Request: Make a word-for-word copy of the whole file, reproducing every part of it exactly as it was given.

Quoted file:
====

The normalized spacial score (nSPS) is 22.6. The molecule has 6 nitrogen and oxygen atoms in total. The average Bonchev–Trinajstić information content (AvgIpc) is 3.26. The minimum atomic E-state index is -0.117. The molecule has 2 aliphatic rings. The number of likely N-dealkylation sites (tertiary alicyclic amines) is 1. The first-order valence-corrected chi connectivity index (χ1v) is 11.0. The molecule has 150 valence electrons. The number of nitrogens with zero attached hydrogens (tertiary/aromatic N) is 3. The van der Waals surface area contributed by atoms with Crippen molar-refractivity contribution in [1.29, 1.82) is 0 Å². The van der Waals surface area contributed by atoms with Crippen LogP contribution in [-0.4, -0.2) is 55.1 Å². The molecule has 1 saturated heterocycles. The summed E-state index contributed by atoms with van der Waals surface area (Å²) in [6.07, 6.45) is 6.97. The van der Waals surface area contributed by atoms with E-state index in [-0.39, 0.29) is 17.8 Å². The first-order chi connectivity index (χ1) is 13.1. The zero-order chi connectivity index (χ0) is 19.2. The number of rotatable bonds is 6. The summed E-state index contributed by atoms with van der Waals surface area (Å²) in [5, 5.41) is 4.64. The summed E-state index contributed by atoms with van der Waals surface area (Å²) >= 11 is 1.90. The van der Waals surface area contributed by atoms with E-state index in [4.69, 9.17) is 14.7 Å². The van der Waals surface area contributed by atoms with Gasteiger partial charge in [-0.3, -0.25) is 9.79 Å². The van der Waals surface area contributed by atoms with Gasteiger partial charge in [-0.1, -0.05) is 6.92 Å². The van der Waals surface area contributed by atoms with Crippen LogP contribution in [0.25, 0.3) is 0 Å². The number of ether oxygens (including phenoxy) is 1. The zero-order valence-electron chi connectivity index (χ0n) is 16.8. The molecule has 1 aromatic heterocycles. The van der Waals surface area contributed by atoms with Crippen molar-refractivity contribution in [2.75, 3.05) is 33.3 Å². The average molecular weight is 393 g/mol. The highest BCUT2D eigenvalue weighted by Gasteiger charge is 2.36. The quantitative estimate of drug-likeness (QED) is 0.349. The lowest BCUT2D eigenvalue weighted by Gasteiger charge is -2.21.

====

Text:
The normalized spacial score (nSPS) is 22.6. The molecule has 6 nitrogen and oxygen atoms in total. The average Bonchev–Trinajstić information content (AvgIpc) is 3.26. The minimum atomic E-state index is -0.117. The molecule has 2 aliphatic rings. The number of likely N-dealkylation sites (tertiary alicyclic amines) is 1. The first-order valence-corrected chi connectivity index (χ1v) is 11.0. The molecule has 150 valence electrons. The number of nitrogens with zero attached hydrogens (tertiary/aromatic N) is 3. The van der Waals surface area contributed by atoms with Crippen molar-refractivity contribution in [1.29, 1.82) is 0 Å². The van der Waals surface area contributed by atoms with Crippen LogP contribution in [-0.4, -0.2) is 55.1 Å². The molecule has 1 saturated heterocycles. The summed E-state index contributed by atoms with van der Waals surface area (Å²) in [6.07, 6.45) is 6.97. The van der Waals surface area contributed by atoms with E-state index in [-0.39, 0.29) is 17.8 Å². The first-order chi connectivity index (χ1) is 13.1. The zero-order chi connectivity index (χ0) is 19.2. The number of rotatable bonds is 6. The summed E-state index contributed by atoms with van der Waals surface area (Å²) in [5, 5.41) is 4.64. The summed E-state index contributed by atoms with van der Waals surface area (Å²) >= 11 is 1.90. The van der Waals surface area contributed by atoms with E-state index in [4.69, 9.17) is 14.7 Å². The van der Waals surface area contributed by atoms with Gasteiger partial charge in [-0.3, -0.25) is 9.79 Å². The van der Waals surface area contributed by atoms with Gasteiger partial charge in [-0.1, -0.05) is 6.92 Å². The van der Waals surface area contributed by atoms with Crippen LogP contribution in [0.25, 0.3) is 0 Å². The number of ether oxygens (including phenoxy) is 1. The zero-order valence-electron chi connectivity index (χ0n) is 16.8. The molecule has 1 aromatic heterocycles. The van der Waals surface area contributed by atoms with Crippen molar-refractivity contribution in [2.75, 3.05) is 33.3 Å². The average molecular weight is 393 g/mol. The highest BCUT2D eigenvalue weighted by Gasteiger charge is 2.36. The quantitative estimate of drug-likeness (QED) is 0.349. The lowest BCUT2D eigenvalue weighted by Gasteiger charge is -2.21.